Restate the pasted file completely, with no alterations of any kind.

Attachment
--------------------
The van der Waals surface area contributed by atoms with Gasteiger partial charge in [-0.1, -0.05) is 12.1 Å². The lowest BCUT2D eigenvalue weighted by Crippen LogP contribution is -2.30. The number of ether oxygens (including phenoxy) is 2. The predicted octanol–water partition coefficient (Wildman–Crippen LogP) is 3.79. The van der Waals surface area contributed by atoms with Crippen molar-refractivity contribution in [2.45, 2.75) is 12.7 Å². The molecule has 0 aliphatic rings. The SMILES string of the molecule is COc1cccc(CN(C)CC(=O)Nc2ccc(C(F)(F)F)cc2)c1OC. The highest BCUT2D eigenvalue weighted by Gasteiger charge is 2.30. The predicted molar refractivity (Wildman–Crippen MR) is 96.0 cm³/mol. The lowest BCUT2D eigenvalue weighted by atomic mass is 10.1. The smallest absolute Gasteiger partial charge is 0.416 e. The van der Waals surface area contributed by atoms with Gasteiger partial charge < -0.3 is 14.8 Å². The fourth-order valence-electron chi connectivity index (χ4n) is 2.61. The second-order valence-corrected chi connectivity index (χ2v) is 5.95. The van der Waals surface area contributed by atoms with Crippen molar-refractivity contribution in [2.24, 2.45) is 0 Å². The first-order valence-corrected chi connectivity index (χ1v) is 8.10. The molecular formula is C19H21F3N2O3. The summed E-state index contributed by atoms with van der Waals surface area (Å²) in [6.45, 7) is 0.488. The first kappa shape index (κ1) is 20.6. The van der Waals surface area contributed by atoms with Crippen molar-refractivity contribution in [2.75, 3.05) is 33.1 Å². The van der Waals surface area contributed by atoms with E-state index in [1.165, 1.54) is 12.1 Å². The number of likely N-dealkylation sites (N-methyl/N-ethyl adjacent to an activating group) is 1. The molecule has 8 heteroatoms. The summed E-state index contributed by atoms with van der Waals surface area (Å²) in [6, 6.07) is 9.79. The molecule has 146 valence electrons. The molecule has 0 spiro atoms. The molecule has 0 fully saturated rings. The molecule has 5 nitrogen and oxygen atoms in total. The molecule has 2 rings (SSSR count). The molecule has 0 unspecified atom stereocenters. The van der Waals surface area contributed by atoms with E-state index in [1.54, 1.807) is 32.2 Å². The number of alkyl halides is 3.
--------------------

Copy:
The van der Waals surface area contributed by atoms with Gasteiger partial charge in [-0.1, -0.05) is 12.1 Å². The lowest BCUT2D eigenvalue weighted by Crippen LogP contribution is -2.30. The number of ether oxygens (including phenoxy) is 2. The predicted octanol–water partition coefficient (Wildman–Crippen LogP) is 3.79. The van der Waals surface area contributed by atoms with Crippen molar-refractivity contribution in [2.45, 2.75) is 12.7 Å². The molecule has 0 aliphatic rings. The SMILES string of the molecule is COc1cccc(CN(C)CC(=O)Nc2ccc(C(F)(F)F)cc2)c1OC. The highest BCUT2D eigenvalue weighted by Gasteiger charge is 2.30. The predicted molar refractivity (Wildman–Crippen MR) is 96.0 cm³/mol. The lowest BCUT2D eigenvalue weighted by atomic mass is 10.1. The smallest absolute Gasteiger partial charge is 0.416 e. The van der Waals surface area contributed by atoms with Gasteiger partial charge < -0.3 is 14.8 Å². The fourth-order valence-electron chi connectivity index (χ4n) is 2.61. The second-order valence-corrected chi connectivity index (χ2v) is 5.95. The van der Waals surface area contributed by atoms with Crippen molar-refractivity contribution in [2.24, 2.45) is 0 Å². The first-order valence-corrected chi connectivity index (χ1v) is 8.10. The molecular formula is C19H21F3N2O3. The summed E-state index contributed by atoms with van der Waals surface area (Å²) in [6.45, 7) is 0.488. The first kappa shape index (κ1) is 20.6. The van der Waals surface area contributed by atoms with Crippen molar-refractivity contribution in [2.75, 3.05) is 33.1 Å². The van der Waals surface area contributed by atoms with E-state index in [1.165, 1.54) is 12.1 Å². The number of likely N-dealkylation sites (N-methyl/N-ethyl adjacent to an activating group) is 1. The molecule has 8 heteroatoms. The summed E-state index contributed by atoms with van der Waals surface area (Å²) in [6, 6.07) is 9.79. The molecule has 146 valence electrons. The molecule has 0 spiro atoms. The molecule has 0 fully saturated rings. The molecule has 5 nitrogen and oxygen atoms in total. The molecule has 2 rings (SSSR count). The molecule has 0 unspecified atom stereocenters. The van der Waals surface area contributed by atoms with E-state index in [1.54, 1.807) is 32.2 Å². The number of alkyl halides is 3.